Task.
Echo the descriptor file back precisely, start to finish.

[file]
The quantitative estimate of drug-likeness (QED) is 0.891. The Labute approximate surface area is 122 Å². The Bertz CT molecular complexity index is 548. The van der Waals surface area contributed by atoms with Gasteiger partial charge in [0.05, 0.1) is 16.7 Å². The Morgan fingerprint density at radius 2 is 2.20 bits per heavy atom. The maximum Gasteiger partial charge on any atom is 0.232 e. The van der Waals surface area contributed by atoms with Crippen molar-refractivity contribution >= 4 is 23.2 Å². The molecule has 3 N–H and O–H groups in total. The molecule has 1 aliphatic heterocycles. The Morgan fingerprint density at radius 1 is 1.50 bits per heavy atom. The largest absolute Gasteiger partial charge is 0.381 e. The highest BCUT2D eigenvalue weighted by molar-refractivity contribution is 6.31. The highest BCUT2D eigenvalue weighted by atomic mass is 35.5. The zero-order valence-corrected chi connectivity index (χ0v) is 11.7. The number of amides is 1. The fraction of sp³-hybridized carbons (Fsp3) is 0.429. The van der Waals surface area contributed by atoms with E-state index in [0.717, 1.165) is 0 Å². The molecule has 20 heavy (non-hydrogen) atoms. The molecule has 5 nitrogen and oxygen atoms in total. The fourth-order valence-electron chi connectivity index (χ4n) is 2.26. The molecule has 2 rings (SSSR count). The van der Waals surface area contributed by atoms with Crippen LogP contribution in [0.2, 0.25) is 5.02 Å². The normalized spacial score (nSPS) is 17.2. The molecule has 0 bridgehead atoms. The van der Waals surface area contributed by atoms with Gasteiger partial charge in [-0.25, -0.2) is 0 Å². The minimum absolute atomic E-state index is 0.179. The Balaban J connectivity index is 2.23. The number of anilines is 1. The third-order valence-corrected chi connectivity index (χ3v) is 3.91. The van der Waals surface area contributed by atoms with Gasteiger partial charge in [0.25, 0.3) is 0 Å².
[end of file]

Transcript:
The quantitative estimate of drug-likeness (QED) is 0.891. The Labute approximate surface area is 122 Å². The Bertz CT molecular complexity index is 548. The van der Waals surface area contributed by atoms with Gasteiger partial charge in [0.05, 0.1) is 16.7 Å². The Morgan fingerprint density at radius 2 is 2.20 bits per heavy atom. The maximum Gasteiger partial charge on any atom is 0.232 e. The van der Waals surface area contributed by atoms with Crippen molar-refractivity contribution >= 4 is 23.2 Å². The molecule has 3 N–H and O–H groups in total. The molecule has 1 aliphatic heterocycles. The Morgan fingerprint density at radius 1 is 1.50 bits per heavy atom. The largest absolute Gasteiger partial charge is 0.381 e. The highest BCUT2D eigenvalue weighted by molar-refractivity contribution is 6.31. The highest BCUT2D eigenvalue weighted by atomic mass is 35.5. The zero-order valence-corrected chi connectivity index (χ0v) is 11.7. The number of amides is 1. The fraction of sp³-hybridized carbons (Fsp3) is 0.429. The van der Waals surface area contributed by atoms with E-state index in [0.717, 1.165) is 0 Å². The molecule has 20 heavy (non-hydrogen) atoms. The molecule has 5 nitrogen and oxygen atoms in total. The fourth-order valence-electron chi connectivity index (χ4n) is 2.26. The molecule has 2 rings (SSSR count). The van der Waals surface area contributed by atoms with Crippen LogP contribution in [0.2, 0.25) is 5.02 Å². The normalized spacial score (nSPS) is 17.2. The molecule has 0 bridgehead atoms. The van der Waals surface area contributed by atoms with Gasteiger partial charge in [-0.25, -0.2) is 0 Å². The minimum absolute atomic E-state index is 0.179. The Balaban J connectivity index is 2.23. The number of anilines is 1. The third-order valence-corrected chi connectivity index (χ3v) is 3.91. The van der Waals surface area contributed by atoms with Gasteiger partial charge in [0.25, 0.3) is 0 Å².